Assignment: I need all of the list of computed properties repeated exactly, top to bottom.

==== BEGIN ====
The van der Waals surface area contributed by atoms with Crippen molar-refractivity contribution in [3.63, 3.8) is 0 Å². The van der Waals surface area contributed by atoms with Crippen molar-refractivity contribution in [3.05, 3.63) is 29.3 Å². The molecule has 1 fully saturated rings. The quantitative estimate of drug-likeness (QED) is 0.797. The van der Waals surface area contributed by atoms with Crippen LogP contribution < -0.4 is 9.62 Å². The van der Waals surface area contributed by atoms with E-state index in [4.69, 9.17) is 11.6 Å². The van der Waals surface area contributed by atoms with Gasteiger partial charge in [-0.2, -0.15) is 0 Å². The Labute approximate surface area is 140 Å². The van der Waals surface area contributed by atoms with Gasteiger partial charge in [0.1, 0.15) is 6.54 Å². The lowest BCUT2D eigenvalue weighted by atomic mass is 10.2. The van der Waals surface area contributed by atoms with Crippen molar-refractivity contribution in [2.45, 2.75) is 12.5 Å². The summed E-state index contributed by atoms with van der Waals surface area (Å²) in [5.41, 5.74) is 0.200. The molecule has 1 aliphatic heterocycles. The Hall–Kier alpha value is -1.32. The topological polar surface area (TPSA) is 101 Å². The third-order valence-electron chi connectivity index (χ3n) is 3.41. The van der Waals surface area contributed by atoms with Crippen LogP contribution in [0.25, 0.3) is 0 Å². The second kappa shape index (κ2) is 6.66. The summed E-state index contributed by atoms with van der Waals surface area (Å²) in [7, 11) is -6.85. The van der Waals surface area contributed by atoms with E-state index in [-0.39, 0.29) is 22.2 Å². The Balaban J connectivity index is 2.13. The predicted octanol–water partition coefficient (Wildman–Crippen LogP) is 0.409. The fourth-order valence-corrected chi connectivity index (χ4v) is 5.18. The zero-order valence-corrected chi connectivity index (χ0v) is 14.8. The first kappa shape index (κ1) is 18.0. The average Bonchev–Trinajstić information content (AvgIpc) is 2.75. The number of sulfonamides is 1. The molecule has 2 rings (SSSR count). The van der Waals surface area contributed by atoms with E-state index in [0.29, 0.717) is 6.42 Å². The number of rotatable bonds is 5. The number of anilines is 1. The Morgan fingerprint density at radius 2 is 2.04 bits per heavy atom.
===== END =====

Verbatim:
The van der Waals surface area contributed by atoms with Crippen molar-refractivity contribution in [3.63, 3.8) is 0 Å². The van der Waals surface area contributed by atoms with Crippen molar-refractivity contribution in [3.05, 3.63) is 29.3 Å². The molecule has 1 fully saturated rings. The quantitative estimate of drug-likeness (QED) is 0.797. The van der Waals surface area contributed by atoms with Crippen LogP contribution < -0.4 is 9.62 Å². The van der Waals surface area contributed by atoms with E-state index in [4.69, 9.17) is 11.6 Å². The van der Waals surface area contributed by atoms with Gasteiger partial charge in [-0.2, -0.15) is 0 Å². The Labute approximate surface area is 140 Å². The van der Waals surface area contributed by atoms with Gasteiger partial charge in [0.1, 0.15) is 6.54 Å². The lowest BCUT2D eigenvalue weighted by atomic mass is 10.2. The van der Waals surface area contributed by atoms with Crippen molar-refractivity contribution in [2.45, 2.75) is 12.5 Å². The summed E-state index contributed by atoms with van der Waals surface area (Å²) in [5.41, 5.74) is 0.200. The molecule has 1 aliphatic heterocycles. The Hall–Kier alpha value is -1.32. The topological polar surface area (TPSA) is 101 Å². The third-order valence-electron chi connectivity index (χ3n) is 3.41. The van der Waals surface area contributed by atoms with Crippen LogP contribution in [0.25, 0.3) is 0 Å². The second kappa shape index (κ2) is 6.66. The summed E-state index contributed by atoms with van der Waals surface area (Å²) in [7, 11) is -6.85. The van der Waals surface area contributed by atoms with E-state index in [-0.39, 0.29) is 22.2 Å². The Balaban J connectivity index is 2.13. The predicted octanol–water partition coefficient (Wildman–Crippen LogP) is 0.409. The fourth-order valence-corrected chi connectivity index (χ4v) is 5.18. The zero-order valence-corrected chi connectivity index (χ0v) is 14.8. The first kappa shape index (κ1) is 18.0. The average Bonchev–Trinajstić information content (AvgIpc) is 2.75. The number of sulfonamides is 1. The molecule has 2 rings (SSSR count). The van der Waals surface area contributed by atoms with E-state index in [0.29, 0.717) is 6.42 Å². The number of rotatable bonds is 5. The number of anilines is 1. The Morgan fingerprint density at radius 2 is 2.04 bits per heavy atom.